British Prime Minister Theresa May is probably the worst possible person to lead Britain through the tortuous Brexit process. First of all, she actually opposed Brexit during the referendum campaign, and secondly, her party, the Conservative Party, is dominated by the banker’s financiers of the City of London, not just through donations but also through various “old boy” networks.
Naturally, these string pullers are all inveterate globalists. This means of course that they want the UK to be as much part of the EU as possible. But how to manage this in the face of the strident will of the British people?
That is the question.
First of all, they have to give the government excuses for backtracking on the Brexit decision (made when 52% of the British people defied a relentless campaign of mainstream media propaganda and possible special ops in favor of the EU).
What is the best way to do this? Simple, they genuflect to the idols of “endless growth” and “ever-rising material living standards,” and start talking about how jobs are threatened and how companies need “reassurance” and a “transition period” to plan ahead, and — voila! — the watering down process can begin in earnest.
This is exactly what has happened, with EU-friendly business leaders talking about how a sudden change is bad for business. From the Express:
“Herman Schey, chief executive of a worldwide timber business, said he did not want to find out about the outcome of the Brexit negotiations and then have no time to prepare for changes. Speaking on Channel 4 News, Mr Schey, of Tradelink Wood Products, said without a transition period with the Brussels bloc, businesses would not be able to organise efficiently. He said: ‘Certainly a transition period, at least two years, I think would be a good thing. Nobody likes shocks.'”
Yes, how very, very reasonable this all sounds, but this is what is called “the thin end of the wedge.” Even worse, it is an admission that the EU has its foot on the neck of the UK economy, even though Britain is even better positioned to cause the EU economic pain as a net contributor to the EU budget and a net buyer of EU exports.
But the EU’s trump card is the City of London, a vast cluster of parasitical banking and financial interests that enrich a few and distort the UK economy in disastrous ways. The City is also particularly vulnerable to the kind of passive aggressive bureaucracy and red tape tactics that the EU is most adept at.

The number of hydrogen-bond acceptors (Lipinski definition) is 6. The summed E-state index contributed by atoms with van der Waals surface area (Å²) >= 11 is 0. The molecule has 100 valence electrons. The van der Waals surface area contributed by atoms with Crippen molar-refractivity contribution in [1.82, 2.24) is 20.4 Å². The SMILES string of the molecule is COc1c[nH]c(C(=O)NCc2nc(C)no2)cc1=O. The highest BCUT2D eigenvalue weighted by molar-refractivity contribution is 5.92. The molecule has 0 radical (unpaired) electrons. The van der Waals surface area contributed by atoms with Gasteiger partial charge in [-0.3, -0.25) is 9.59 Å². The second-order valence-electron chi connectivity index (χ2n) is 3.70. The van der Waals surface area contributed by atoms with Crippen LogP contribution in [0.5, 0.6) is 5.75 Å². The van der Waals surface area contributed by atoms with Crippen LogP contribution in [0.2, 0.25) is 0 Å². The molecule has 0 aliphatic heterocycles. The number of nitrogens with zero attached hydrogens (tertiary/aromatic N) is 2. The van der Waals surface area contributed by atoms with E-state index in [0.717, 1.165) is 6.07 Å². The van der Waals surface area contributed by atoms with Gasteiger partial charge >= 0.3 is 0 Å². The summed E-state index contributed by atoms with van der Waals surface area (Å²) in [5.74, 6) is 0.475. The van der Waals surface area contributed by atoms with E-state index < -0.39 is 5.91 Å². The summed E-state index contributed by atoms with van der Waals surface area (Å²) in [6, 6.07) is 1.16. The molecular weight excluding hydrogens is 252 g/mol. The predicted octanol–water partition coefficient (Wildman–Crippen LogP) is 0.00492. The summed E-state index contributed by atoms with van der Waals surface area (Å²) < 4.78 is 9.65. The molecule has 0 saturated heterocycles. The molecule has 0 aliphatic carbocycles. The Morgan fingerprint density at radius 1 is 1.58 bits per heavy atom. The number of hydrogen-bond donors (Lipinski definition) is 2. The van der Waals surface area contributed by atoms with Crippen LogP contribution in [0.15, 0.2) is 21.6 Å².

By threatening to replace the City by favoring their own financial sectors, the EU nations — essentially Germany and France — know that they can cow the British Conservative Party and get what they want, basically the UK as a subservient economy — a dumping ground for German overproduction and open to “free movement” of people, which probably means the UK’s future role will be a dysfunctional storage facility for Third World immigrant labour allowed into Europe by the migrant crisis.
When you hear the term “Soft Brexit” this is what they mean — a UK that has no say in the EU but in which the EU has plenty of say. Not exactly what people voted for.
Last week Theresa May invited business leaders to Downing Street to basically give in to their demands by reassuring them that there would be a lengthy transition period, during which business conditions would not change, a period extending well beyond the March 2019 deadline for the UK exit from the EU. The length of this transition period is thought to be at least three years but could be extended ad infinitum.
In the media, this is called “Mrs. May clarifying her exit strategy.” The only problem is that even this promise of supposed stability and continuity requires the full agreement of the EU, effectively giving the EU a massive bargaining chip to push Britain further into a corner.
The City of London was thrilled by May’s acceptance of a transition stage. Kristen Minshall, of CityUK, an advocacy group for the City of London, expressed her delight in an interview with BBC Radio 4’s Today Programme.
“There has absolutely been a change,” Minshall said. “The renewed commitment to an early transitional deal is welcomed. However, we need much more. We need to know that ministers do not just favour, but can guarantee the transitional deal so City firms do not move people out of London.”
Minshall was joined on the program by Mark Cherry, chairman of the Federation of Small Businesses, to gin up the threat factor while making the economic blackmail look more broad based and democratic.
“Small businesses are the most vulnerable to a cliff-edge scenario, and have least resources to deal with this. A Brexit cliff-edge on EU trade, without a transition period, would risk damage to economy and prices. We ought to have three years in transition from the EU. We need the European market to be as open and accessible as possible.”
Meanwhile, other business leaders called for an even longer transition period. The longer this is, the greater the chances of the City of London serving its own selfish interests at the expense of the rest of the country, meaning that BREXIT stands a very real chance of delivering the worst aspects of independence from the EU with the worst aspects of membership. The hapless figure of Theresa May seems to be the ideal figurehead of this gruesome process.